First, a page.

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Rootwork Empowers Your Supporters with Tools for Social Change

Request a Quote< Beyond a website upgrade or redesign alone, Rootwork will help your organization strategize around how to use the power of your network of supporters. We have developed and implemented numerous social networking and social media campaigns designed to support nonprofits’ advocacy, fundraising and community-building initiatives.

  1. The websites we build<
  2. Using social networks<
  3. Creating online movements<

Building momentum and support through the use of social networks

Rootwork designed and implemented the online presence of the Genocide Intervention Network< from its founding, continually refining the approach to further its mission to empower individuals with the tools to prevent and stop genocide. Despite its small size, GI-Net quickly built a strong membership base through its highly-visible and innovative use of online social networks.

Rootwork launched a social network presence for the grassroots organization Casino-Free Philadelphia< on FacebookFacebook is a social network encouraging real identity — each user has a single account under their full, real name. Facebook began among US college students but has quickly expanded to people of all ages around the world., MySpaceMySpace is a social network that is not built around a single identity. Users can and do have multiple profiles, with no restrictions on the “names” they use. MySpace is used by many musical groups. and TwitterTwitter is a social network built around short status updates — a combination of microblogging and instant messaging, with the ability to post from mobile phones through text messages., helping grow both its audience and commitment from existing supporters.

Through the use of social networking, these organizations’ membership expanded significantly, and supporters were able to interact with the organization to a much larger degree — building loyalty and contributing to “real-world” commitment in the form of attendance at actions and online donations. Most critically, using social networks strategically helped these organizations build an “identity” among their supporters — that they were part of a vibrant social change movement.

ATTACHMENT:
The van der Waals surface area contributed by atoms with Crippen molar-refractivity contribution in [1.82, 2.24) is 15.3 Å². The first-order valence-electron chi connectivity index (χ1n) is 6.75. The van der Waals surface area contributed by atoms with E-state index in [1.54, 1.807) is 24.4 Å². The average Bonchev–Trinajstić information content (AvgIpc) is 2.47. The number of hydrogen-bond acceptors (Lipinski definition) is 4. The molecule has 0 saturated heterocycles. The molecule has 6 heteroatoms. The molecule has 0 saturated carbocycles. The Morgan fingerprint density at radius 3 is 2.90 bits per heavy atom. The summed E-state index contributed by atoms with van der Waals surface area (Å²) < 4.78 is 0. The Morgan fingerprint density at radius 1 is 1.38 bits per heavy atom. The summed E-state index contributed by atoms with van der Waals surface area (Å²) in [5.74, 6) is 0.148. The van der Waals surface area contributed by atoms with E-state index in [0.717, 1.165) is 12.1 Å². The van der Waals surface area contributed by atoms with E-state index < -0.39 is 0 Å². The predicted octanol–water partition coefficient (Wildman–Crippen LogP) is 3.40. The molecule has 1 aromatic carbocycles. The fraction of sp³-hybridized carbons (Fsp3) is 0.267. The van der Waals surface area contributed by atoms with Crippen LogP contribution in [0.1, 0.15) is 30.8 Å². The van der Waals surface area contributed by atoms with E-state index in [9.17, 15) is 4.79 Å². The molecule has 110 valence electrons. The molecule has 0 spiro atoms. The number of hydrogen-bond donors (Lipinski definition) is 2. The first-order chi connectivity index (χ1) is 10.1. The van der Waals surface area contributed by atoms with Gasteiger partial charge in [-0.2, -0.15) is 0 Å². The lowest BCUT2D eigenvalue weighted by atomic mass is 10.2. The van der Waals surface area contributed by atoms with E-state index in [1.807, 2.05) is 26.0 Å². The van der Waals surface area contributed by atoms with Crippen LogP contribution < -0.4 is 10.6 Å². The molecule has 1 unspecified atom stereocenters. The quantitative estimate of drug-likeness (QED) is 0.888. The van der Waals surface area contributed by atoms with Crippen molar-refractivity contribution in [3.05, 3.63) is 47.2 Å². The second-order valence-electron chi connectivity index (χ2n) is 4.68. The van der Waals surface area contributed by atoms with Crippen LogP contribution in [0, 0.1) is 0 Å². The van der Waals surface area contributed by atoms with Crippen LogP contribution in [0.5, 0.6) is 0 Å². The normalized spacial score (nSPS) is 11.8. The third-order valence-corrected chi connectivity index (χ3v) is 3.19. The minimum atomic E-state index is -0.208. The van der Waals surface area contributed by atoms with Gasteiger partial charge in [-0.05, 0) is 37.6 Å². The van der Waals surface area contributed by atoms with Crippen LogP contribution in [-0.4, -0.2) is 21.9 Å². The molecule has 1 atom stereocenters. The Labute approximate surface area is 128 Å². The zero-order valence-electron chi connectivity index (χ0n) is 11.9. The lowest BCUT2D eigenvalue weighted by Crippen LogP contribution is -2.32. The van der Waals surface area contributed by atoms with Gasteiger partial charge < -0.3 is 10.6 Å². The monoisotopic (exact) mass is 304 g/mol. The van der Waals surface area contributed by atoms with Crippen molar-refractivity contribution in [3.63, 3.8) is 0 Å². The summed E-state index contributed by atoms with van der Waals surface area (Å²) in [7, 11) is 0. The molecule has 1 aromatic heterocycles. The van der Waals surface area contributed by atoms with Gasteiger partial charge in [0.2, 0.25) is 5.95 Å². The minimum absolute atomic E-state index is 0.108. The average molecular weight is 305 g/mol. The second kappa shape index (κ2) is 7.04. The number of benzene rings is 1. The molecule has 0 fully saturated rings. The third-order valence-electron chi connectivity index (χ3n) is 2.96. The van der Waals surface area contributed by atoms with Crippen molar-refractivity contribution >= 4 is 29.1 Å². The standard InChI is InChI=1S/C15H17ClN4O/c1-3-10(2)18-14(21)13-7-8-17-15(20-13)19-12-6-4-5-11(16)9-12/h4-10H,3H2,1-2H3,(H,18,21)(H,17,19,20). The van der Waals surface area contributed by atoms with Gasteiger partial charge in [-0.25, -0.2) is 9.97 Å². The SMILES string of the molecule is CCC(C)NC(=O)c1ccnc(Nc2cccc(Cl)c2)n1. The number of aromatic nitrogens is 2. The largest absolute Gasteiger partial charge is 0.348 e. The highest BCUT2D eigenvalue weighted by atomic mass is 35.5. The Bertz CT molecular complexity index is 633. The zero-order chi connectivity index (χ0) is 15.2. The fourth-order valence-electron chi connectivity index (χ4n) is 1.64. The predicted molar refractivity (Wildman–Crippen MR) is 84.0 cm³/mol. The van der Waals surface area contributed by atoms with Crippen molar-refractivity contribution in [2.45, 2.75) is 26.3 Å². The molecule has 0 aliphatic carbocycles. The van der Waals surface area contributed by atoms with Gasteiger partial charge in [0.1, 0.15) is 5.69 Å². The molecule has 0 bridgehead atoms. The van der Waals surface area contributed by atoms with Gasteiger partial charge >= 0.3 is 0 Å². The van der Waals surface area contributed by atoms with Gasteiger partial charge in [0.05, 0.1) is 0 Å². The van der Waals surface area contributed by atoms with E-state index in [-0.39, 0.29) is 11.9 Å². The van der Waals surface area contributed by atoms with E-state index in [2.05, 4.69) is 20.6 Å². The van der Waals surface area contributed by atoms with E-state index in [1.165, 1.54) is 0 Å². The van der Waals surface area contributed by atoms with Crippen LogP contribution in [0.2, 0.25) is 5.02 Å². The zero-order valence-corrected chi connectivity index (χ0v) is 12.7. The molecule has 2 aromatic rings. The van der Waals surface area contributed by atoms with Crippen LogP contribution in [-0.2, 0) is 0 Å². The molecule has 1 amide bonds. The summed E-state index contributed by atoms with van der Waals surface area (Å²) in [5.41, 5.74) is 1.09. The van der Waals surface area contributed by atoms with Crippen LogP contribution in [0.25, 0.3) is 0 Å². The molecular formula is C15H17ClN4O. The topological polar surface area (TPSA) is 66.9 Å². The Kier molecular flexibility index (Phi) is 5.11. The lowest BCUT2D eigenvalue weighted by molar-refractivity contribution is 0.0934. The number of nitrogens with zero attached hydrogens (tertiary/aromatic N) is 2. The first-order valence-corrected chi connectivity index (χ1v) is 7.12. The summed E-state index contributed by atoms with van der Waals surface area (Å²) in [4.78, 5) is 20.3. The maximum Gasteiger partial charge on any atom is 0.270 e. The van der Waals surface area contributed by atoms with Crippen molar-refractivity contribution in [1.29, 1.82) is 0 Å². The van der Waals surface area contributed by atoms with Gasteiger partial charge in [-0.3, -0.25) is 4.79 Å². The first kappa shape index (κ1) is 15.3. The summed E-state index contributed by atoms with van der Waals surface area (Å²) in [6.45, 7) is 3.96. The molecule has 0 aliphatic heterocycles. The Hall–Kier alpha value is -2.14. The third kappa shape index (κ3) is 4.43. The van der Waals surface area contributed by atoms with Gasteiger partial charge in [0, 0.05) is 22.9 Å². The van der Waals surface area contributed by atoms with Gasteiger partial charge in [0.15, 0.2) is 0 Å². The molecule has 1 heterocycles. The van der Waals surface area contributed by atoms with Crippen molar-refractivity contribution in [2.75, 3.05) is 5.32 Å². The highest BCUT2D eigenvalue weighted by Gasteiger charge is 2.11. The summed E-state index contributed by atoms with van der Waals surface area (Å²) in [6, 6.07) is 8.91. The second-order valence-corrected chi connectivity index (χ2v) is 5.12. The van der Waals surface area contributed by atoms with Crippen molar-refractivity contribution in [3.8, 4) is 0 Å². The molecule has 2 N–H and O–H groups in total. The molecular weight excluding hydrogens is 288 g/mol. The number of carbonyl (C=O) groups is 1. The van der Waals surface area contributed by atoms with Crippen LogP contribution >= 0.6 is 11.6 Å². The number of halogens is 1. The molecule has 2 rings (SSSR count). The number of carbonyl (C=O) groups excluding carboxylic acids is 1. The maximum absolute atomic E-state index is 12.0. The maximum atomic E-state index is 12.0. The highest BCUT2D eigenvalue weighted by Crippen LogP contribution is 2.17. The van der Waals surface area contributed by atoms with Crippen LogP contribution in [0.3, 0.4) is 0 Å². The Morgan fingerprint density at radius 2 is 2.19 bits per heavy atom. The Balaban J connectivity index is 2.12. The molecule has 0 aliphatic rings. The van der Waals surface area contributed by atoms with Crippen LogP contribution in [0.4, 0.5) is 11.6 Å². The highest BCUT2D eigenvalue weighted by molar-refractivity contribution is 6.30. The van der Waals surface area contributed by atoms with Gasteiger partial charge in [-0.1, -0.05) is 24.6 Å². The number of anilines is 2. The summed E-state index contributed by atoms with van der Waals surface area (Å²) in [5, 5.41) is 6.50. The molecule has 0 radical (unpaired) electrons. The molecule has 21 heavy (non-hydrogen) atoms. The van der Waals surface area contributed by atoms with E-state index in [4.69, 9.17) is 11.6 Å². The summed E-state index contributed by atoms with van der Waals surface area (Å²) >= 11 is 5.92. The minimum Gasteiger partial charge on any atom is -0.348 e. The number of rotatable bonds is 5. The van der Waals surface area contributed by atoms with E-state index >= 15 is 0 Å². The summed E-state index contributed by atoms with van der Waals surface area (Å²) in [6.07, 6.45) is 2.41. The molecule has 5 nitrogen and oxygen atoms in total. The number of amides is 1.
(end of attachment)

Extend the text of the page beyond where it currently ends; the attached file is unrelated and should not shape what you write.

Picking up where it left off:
Building commitment through participation on your own website


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Engaging your supporters isn’t limited to social networks alone, and Rootwork regularly integrates features into the websites it builds to allow your members to feel more connected to your cause.

Rootwork developed several tools for the Genocide Intervention Network that centered on giving members “actionable information” to assist in their own grassroots organizing. The first such tool was the legislative scorecard website DarfurScores.org, built from the ground-up to allow staff to easily update every federal legislator’s record on genocide issues.

Rootwork redesigned Casino-Free Philadelphia’s website from the ground-up, adding several engaging features that helped keep supporters both more informed and more engaged.

Casino-Free Philadelphia’s website was also integrated with the Democracy in Action suite, allowing for customized donation forms, automated email signups, volunteer registration and a merchandise store.

In 2008, Rootwork created the campaign website AskTheCandidates.org for the Genocide Intervention Network. This website enabled several “user-generated content” campaigns, in which supporters contributed their own writing, photos and videos through contests and other programs.

One of the key parts to an effective social change website is supporter involvement. Your organization will draw supporters to your website through timely information like blogs, news and action alerts, but the site will bring people back when it gives them an ability to contribute and feel a part of a community. Depending on your group’s specific needs and objectives, many options for supporter engagement are available.

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